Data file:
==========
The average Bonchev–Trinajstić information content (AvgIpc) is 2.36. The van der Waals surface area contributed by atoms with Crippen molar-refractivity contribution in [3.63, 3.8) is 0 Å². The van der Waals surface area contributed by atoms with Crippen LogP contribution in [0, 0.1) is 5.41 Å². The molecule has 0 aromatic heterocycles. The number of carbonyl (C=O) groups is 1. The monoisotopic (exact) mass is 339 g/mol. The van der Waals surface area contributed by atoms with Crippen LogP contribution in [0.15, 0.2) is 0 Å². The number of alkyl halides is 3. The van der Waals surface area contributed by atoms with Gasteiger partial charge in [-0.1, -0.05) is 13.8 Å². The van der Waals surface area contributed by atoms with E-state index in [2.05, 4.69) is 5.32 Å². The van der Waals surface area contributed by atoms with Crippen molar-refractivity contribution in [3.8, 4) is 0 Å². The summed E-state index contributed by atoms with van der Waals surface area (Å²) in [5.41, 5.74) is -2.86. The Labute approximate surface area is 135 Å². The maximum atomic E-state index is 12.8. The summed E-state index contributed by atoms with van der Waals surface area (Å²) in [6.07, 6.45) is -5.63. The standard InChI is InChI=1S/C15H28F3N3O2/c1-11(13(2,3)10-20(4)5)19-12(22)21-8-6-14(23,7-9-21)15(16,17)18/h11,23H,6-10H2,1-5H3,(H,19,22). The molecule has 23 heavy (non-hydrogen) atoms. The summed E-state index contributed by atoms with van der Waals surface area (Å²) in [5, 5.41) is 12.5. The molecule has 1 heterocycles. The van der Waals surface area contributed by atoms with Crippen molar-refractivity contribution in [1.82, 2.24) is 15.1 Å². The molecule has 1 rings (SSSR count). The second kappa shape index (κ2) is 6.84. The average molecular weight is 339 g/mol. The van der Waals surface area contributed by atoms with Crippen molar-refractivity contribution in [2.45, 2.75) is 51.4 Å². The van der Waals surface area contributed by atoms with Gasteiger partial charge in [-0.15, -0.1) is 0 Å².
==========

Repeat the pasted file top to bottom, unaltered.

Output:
The average Bonchev–Trinajstić information content (AvgIpc) is 2.36. The van der Waals surface area contributed by atoms with Crippen molar-refractivity contribution in [3.63, 3.8) is 0 Å². The van der Waals surface area contributed by atoms with Crippen LogP contribution in [0, 0.1) is 5.41 Å². The molecule has 0 aromatic heterocycles. The number of carbonyl (C=O) groups is 1. The monoisotopic (exact) mass is 339 g/mol. The van der Waals surface area contributed by atoms with Crippen LogP contribution in [0.15, 0.2) is 0 Å². The number of alkyl halides is 3. The van der Waals surface area contributed by atoms with Gasteiger partial charge in [-0.1, -0.05) is 13.8 Å². The van der Waals surface area contributed by atoms with E-state index in [2.05, 4.69) is 5.32 Å². The van der Waals surface area contributed by atoms with Crippen molar-refractivity contribution in [3.8, 4) is 0 Å². The summed E-state index contributed by atoms with van der Waals surface area (Å²) in [5.41, 5.74) is -2.86. The Labute approximate surface area is 135 Å². The maximum atomic E-state index is 12.8. The summed E-state index contributed by atoms with van der Waals surface area (Å²) in [6.07, 6.45) is -5.63. The standard InChI is InChI=1S/C15H28F3N3O2/c1-11(13(2,3)10-20(4)5)19-12(22)21-8-6-14(23,7-9-21)15(16,17)18/h11,23H,6-10H2,1-5H3,(H,19,22). The molecule has 23 heavy (non-hydrogen) atoms. The summed E-state index contributed by atoms with van der Waals surface area (Å²) in [5, 5.41) is 12.5. The molecule has 1 heterocycles. The van der Waals surface area contributed by atoms with Crippen molar-refractivity contribution in [1.82, 2.24) is 15.1 Å². The molecule has 1 rings (SSSR count). The second kappa shape index (κ2) is 6.84. The average molecular weight is 339 g/mol. The van der Waals surface area contributed by atoms with Crippen molar-refractivity contribution in [2.45, 2.75) is 51.4 Å². The van der Waals surface area contributed by atoms with Gasteiger partial charge in [-0.15, -0.1) is 0 Å².